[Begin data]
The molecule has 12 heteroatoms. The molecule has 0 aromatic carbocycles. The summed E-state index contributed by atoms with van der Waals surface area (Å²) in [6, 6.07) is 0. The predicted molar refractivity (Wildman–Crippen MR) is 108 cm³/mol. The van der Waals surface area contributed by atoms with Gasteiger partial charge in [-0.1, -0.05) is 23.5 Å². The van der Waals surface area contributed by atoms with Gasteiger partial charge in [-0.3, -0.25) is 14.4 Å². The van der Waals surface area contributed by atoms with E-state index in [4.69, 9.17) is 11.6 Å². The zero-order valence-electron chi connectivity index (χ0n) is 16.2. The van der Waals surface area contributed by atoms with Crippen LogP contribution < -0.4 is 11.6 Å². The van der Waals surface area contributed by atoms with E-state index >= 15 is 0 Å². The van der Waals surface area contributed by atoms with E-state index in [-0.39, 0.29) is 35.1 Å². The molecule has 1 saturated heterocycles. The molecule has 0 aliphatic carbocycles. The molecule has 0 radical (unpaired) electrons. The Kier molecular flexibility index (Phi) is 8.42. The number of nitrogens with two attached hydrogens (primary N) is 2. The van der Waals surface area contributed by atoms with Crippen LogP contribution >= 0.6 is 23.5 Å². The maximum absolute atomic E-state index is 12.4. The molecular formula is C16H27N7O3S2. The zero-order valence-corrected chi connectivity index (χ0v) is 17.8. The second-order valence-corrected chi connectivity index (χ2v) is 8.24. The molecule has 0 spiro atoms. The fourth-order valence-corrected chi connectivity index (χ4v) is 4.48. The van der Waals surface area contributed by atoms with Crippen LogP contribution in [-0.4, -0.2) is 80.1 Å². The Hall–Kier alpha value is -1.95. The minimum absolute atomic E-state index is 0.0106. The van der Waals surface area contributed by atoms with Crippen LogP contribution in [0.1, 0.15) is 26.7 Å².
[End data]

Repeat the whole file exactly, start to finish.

The molecule has 12 heteroatoms. The molecule has 0 aromatic carbocycles. The summed E-state index contributed by atoms with van der Waals surface area (Å²) in [6, 6.07) is 0. The predicted molar refractivity (Wildman–Crippen MR) is 108 cm³/mol. The van der Waals surface area contributed by atoms with Gasteiger partial charge in [-0.1, -0.05) is 23.5 Å². The van der Waals surface area contributed by atoms with Gasteiger partial charge in [-0.3, -0.25) is 14.4 Å². The van der Waals surface area contributed by atoms with E-state index in [4.69, 9.17) is 11.6 Å². The zero-order valence-electron chi connectivity index (χ0n) is 16.2. The van der Waals surface area contributed by atoms with Crippen LogP contribution < -0.4 is 11.6 Å². The van der Waals surface area contributed by atoms with E-state index >= 15 is 0 Å². The van der Waals surface area contributed by atoms with E-state index in [-0.39, 0.29) is 35.1 Å². The molecule has 1 saturated heterocycles. The molecule has 0 aliphatic carbocycles. The molecule has 0 radical (unpaired) electrons. The Kier molecular flexibility index (Phi) is 8.42. The number of nitrogens with two attached hydrogens (primary N) is 2. The van der Waals surface area contributed by atoms with Crippen LogP contribution >= 0.6 is 23.5 Å². The maximum absolute atomic E-state index is 12.4. The molecular formula is C16H27N7O3S2. The zero-order valence-corrected chi connectivity index (χ0v) is 17.8. The second-order valence-corrected chi connectivity index (χ2v) is 8.24. The molecule has 0 spiro atoms. The fourth-order valence-corrected chi connectivity index (χ4v) is 4.48. The van der Waals surface area contributed by atoms with Crippen LogP contribution in [-0.4, -0.2) is 80.1 Å². The Hall–Kier alpha value is -1.95. The minimum absolute atomic E-state index is 0.0106. The van der Waals surface area contributed by atoms with Crippen LogP contribution in [0.1, 0.15) is 26.7 Å².